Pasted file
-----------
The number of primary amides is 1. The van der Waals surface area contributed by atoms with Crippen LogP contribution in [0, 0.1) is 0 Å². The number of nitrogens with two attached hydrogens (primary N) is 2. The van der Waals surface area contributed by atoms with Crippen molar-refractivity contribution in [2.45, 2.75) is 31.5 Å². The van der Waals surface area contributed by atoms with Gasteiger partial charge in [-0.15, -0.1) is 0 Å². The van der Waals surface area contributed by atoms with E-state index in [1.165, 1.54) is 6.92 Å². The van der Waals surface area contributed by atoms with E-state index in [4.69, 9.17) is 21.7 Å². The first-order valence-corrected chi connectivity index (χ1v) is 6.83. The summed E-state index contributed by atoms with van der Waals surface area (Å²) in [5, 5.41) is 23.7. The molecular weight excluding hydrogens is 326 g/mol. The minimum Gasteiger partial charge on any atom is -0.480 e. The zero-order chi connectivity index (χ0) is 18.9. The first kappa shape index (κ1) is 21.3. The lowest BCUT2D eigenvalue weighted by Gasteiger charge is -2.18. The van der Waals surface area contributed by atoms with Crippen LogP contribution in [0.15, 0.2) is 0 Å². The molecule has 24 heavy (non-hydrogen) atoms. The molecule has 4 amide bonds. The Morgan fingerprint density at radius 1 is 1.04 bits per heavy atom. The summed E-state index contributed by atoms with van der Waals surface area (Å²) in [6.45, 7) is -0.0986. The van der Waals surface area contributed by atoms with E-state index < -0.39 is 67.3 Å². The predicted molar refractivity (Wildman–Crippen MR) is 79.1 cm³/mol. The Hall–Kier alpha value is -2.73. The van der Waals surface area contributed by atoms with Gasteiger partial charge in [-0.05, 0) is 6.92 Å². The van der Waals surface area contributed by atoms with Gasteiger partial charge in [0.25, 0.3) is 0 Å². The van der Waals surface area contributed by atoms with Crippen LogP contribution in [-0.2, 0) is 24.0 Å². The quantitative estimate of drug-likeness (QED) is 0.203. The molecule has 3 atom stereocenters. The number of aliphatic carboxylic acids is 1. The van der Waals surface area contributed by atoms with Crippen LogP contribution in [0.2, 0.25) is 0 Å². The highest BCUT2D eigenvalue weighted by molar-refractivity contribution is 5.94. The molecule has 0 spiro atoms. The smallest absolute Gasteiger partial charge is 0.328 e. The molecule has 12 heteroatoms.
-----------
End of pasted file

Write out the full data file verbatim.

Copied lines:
The number of primary amides is 1. The van der Waals surface area contributed by atoms with Crippen LogP contribution in [0, 0.1) is 0 Å². The number of nitrogens with two attached hydrogens (primary N) is 2. The van der Waals surface area contributed by atoms with Crippen molar-refractivity contribution in [2.45, 2.75) is 31.5 Å². The van der Waals surface area contributed by atoms with Gasteiger partial charge in [-0.15, -0.1) is 0 Å². The van der Waals surface area contributed by atoms with E-state index in [1.165, 1.54) is 6.92 Å². The van der Waals surface area contributed by atoms with E-state index in [4.69, 9.17) is 21.7 Å². The first-order valence-corrected chi connectivity index (χ1v) is 6.83. The summed E-state index contributed by atoms with van der Waals surface area (Å²) in [5, 5.41) is 23.7. The molecular weight excluding hydrogens is 326 g/mol. The minimum Gasteiger partial charge on any atom is -0.480 e. The zero-order chi connectivity index (χ0) is 18.9. The first kappa shape index (κ1) is 21.3. The lowest BCUT2D eigenvalue weighted by Gasteiger charge is -2.18. The van der Waals surface area contributed by atoms with Crippen LogP contribution in [0.15, 0.2) is 0 Å². The molecule has 24 heavy (non-hydrogen) atoms. The molecule has 4 amide bonds. The Morgan fingerprint density at radius 1 is 1.04 bits per heavy atom. The summed E-state index contributed by atoms with van der Waals surface area (Å²) in [6.45, 7) is -0.0986. The van der Waals surface area contributed by atoms with E-state index < -0.39 is 67.3 Å². The predicted molar refractivity (Wildman–Crippen MR) is 79.1 cm³/mol. The Hall–Kier alpha value is -2.73. The van der Waals surface area contributed by atoms with Gasteiger partial charge in [-0.05, 0) is 6.92 Å². The van der Waals surface area contributed by atoms with Gasteiger partial charge in [0.25, 0.3) is 0 Å². The van der Waals surface area contributed by atoms with Crippen LogP contribution in [-0.2, 0) is 24.0 Å². The quantitative estimate of drug-likeness (QED) is 0.203. The molecule has 3 atom stereocenters. The number of aliphatic carboxylic acids is 1. The van der Waals surface area contributed by atoms with Crippen LogP contribution in [0.2, 0.25) is 0 Å². The highest BCUT2D eigenvalue weighted by molar-refractivity contribution is 5.94. The molecule has 0 spiro atoms. The smallest absolute Gasteiger partial charge is 0.328 e. The molecule has 12 heteroatoms.